UFM 22 UFM
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CO N T EN TS
AN Block “Tumbling Downward and Plunging Headfirst”
Darren C. Demaree “Emily As Deer At Noon” “Emily As The Maturity In Her Voice Does Not Mean We Are Safe Now” “Emily As The Riot Began In The Sky” Ariel Kusby “The Dive” “Worm Secrets” Sonnet Mondal “Dilemmas in front of Terrorism” “Why did I lose her?” “I don’t want to hear marriage sounds again”
Vero Stewart “Ghosting”
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Editor’s Note 5 About Us 4 Submission Guidlines 6 Bios and Credits 24
UFM DeCEMBER 2015, Issue 22
UMBRELLA FACTORY WORKERS Editor-In-Chief
Anthony ILacqua Copy Editor
Janice Hampton Art Director
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Umbrella Factory isn’t just a magazine, it’s a community project that includes writers, readers, poets, essayists, filmmakers and anyone doing something especially cool. The scope is rather large but rather simple. We want to establish a community--virtual and actual--where great readers and writers and artists can come together and do their thing, whatever that thing may be. Maybe our Mission Statement says it best: We are a small press determined to connect well-developed readers to intelligent writers and poets through virtual means, printed journals, and books. We believe in making an honest living providing the best writers and poets a forum for their work. We love what we have here and we want you to love it equally as much. That’s why we need your writing, your participation, your involvement and your enthusiasm. We need your voice. Tell everyone you know. Tell everyone who’s interested, everyone who’s not interested, tell your parents and your kids, your students and your teachers. Tell them the Umbrella Factory is open for business. Subscribe. Comment. Submit. Tell everyone you know. Stay dry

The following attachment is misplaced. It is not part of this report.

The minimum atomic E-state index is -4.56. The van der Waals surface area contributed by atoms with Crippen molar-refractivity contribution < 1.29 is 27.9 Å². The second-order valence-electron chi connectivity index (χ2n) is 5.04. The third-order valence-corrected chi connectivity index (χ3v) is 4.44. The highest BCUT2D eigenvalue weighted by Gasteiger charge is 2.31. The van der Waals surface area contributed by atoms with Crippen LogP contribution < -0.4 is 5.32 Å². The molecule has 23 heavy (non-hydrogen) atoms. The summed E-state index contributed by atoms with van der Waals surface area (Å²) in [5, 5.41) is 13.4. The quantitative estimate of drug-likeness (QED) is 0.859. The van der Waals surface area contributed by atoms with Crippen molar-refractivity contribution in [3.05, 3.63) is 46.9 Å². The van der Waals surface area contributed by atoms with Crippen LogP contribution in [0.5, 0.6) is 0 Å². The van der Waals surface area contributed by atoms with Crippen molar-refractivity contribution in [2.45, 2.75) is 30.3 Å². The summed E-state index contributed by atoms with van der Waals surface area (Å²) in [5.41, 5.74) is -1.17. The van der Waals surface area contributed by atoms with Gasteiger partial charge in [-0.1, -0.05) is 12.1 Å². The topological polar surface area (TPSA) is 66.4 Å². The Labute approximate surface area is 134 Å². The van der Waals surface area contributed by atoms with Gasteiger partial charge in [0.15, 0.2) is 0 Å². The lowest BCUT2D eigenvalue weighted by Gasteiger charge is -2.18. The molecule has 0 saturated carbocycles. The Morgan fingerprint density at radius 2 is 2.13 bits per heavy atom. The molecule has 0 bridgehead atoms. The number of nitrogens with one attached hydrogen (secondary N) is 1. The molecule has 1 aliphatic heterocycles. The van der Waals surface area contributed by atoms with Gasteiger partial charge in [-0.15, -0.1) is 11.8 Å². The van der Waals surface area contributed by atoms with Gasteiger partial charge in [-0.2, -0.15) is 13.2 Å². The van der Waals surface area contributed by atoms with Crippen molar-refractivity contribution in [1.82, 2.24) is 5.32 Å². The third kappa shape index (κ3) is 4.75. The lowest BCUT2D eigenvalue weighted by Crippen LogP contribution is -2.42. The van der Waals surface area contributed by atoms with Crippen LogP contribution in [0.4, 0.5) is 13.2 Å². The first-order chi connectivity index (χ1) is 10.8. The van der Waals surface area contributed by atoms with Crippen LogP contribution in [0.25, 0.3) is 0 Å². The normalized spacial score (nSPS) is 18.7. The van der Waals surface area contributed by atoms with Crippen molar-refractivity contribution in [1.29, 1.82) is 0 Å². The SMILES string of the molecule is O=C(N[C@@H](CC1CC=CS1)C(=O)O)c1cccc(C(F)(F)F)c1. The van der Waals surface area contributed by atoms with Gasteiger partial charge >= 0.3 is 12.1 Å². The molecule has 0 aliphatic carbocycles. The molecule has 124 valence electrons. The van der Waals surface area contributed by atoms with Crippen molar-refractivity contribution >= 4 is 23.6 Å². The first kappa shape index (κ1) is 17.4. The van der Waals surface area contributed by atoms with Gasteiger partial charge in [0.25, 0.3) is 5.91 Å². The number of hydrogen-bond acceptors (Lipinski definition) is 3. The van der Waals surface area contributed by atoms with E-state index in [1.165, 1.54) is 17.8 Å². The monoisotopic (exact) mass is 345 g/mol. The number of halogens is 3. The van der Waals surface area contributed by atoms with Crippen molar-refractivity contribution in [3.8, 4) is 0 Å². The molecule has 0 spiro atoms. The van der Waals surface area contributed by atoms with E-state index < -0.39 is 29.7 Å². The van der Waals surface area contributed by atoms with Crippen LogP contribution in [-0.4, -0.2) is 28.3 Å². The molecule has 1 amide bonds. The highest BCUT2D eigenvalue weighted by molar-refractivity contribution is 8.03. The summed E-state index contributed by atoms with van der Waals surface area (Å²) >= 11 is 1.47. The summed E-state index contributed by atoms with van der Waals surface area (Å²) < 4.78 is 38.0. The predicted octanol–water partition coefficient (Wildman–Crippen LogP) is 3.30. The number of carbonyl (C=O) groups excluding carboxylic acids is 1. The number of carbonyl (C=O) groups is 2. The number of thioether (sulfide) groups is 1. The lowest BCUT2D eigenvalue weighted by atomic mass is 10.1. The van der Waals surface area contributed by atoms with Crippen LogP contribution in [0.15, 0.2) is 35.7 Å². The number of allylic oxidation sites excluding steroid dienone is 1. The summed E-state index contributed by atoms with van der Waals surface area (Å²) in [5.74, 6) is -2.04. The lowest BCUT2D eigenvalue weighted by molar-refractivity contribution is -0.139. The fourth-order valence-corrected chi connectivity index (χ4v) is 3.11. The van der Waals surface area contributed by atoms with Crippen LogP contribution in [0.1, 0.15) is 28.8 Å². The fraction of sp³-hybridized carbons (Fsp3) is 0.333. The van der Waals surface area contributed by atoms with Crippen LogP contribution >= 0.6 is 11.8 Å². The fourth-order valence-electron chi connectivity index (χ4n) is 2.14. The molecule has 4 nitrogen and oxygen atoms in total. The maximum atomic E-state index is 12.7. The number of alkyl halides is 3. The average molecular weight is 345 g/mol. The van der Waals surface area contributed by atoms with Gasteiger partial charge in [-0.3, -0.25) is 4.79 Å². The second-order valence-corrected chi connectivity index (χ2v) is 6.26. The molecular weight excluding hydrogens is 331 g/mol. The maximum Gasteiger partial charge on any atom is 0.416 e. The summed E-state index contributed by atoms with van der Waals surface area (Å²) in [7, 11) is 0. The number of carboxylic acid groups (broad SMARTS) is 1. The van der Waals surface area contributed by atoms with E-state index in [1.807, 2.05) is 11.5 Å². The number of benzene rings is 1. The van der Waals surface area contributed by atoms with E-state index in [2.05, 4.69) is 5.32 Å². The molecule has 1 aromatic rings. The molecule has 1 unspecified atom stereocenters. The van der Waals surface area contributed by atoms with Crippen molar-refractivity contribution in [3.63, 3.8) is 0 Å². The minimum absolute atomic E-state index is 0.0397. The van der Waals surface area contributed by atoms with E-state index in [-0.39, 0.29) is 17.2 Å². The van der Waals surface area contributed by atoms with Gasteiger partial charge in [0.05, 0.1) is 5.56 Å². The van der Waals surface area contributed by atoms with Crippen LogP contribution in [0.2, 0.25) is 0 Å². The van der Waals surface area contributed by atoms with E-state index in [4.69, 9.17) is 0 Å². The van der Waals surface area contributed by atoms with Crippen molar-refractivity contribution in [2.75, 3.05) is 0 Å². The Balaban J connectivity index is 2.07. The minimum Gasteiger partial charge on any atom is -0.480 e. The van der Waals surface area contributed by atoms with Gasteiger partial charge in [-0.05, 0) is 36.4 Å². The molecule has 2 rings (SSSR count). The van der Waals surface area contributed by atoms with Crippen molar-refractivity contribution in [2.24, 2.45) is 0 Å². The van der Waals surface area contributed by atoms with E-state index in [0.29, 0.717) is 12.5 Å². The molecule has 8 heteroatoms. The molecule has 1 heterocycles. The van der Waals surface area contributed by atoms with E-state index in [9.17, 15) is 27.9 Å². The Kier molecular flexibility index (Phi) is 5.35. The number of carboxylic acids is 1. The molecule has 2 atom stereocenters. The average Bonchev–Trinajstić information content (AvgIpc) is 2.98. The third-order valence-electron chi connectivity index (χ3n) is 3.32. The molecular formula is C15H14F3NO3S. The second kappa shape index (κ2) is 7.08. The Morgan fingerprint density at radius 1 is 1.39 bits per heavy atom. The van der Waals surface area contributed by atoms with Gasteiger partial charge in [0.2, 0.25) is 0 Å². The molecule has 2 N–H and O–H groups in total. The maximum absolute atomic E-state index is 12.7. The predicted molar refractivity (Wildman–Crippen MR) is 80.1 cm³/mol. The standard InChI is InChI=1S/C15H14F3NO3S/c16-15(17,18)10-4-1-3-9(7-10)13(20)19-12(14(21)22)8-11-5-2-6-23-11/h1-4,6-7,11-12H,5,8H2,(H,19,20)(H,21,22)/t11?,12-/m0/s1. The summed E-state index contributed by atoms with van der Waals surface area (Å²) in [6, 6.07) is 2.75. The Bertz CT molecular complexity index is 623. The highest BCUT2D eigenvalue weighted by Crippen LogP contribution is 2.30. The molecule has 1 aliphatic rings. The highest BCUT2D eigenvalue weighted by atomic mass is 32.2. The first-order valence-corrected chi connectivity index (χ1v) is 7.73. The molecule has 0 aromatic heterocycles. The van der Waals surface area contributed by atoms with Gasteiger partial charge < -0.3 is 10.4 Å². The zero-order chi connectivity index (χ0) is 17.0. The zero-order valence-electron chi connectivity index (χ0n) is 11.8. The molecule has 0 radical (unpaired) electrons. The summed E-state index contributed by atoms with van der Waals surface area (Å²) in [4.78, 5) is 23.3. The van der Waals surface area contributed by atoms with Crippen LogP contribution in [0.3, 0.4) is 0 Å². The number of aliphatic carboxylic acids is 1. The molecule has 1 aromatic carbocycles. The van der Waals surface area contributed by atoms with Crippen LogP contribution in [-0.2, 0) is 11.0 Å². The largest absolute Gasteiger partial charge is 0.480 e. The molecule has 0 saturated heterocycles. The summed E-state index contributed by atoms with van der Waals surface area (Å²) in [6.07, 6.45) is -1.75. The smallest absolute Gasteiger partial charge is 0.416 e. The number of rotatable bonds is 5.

hello there UFM editor’s letter - September 2014 Hello all and welcome to Issue 22 of Umbrella Factory Magazine. This December marks the six-year anniversary of Umbrella Factory Magazine. During our formation in late 2009, we had lofty goals, as I suspect all literary magazines must have. We were inclined to take over the literary world, add artists and filmmakers and musicians into the fold as well. Here, six years later, we have done something nearly as significant as take over the literary world: we’re still here, and we’re still doing our part to connect well-developed readers to the best writing available. Here we have it, issue 22. I hope our fiction selections delight you as they delight us: AN Block’s “Tumbling Downward and Plunging Headfirst” and Vero Stewart’s “Ghosting.” For this issue’s poetry, we are favored with very accomplished poets: Darren C. Demaree, Ariel Kusby and Sonnet Mondal. It’s important for me to note here that all three of our poets are editors at other presses or anthologies (Please see their individual bios for more information). Diane Allison’s photo, “Space Needle Afterthought” is the cover art for this issue. We nominated AN Block and his short story “Tumbling Downward and Plunging Headfirst” and Amanda Bales and her poems “Walking Back” and “The Captain Views the Heavener Runestone” to this year’s Pushcart Prize. Pushcart is the best of the small presses and has been representing writers nominated by independent presses since 1976. This is our fourth year participating in Pushcart. This year we developed The Writers Co-op. The co-op is our response to the ever changing world of publishing and the needs of our writers. After my own experience with my first two books, I wondered if UFM could represent writers and their work better. In today’s publishing world, it seems that two things are happening. First, the traditional route of publication is getting smaller and smaller when the larger publishing houses take few writers and the small houses are vanishing. Second, self-publishing is taking over. Both of these things led us to think about publishing and our role in it. We are neither a large publishing nor an individual self-publisher. We aim to help writers get their products to readers by the best means available digitally or with printed books. This month The Writers Co-op at Umbrella Factory Magazine proudly put out the first two books. “Heart Murmurs and Nosebleeds” by Melanie Whithaus is now available. Melanie first appeared in Umbrella Factory Magazine in Issue 9, March 2012, and she help to pioneer the Co-op. The second chapbook “Cockroaches and Geese” is my own. Most of the poems in my collection appeared at The Sophia Ballou Project in 2013 and 2014. I believe these are two great products for your consideration. By purchasing these chapbooks you are ensuring the future of The Writers Co-op and helping writers do what they do, and we thank you. As always, I thank you for reading our magazine. Read. Submit. Comment. Tell everyone you know. Stay Dry. Anthony ILacqua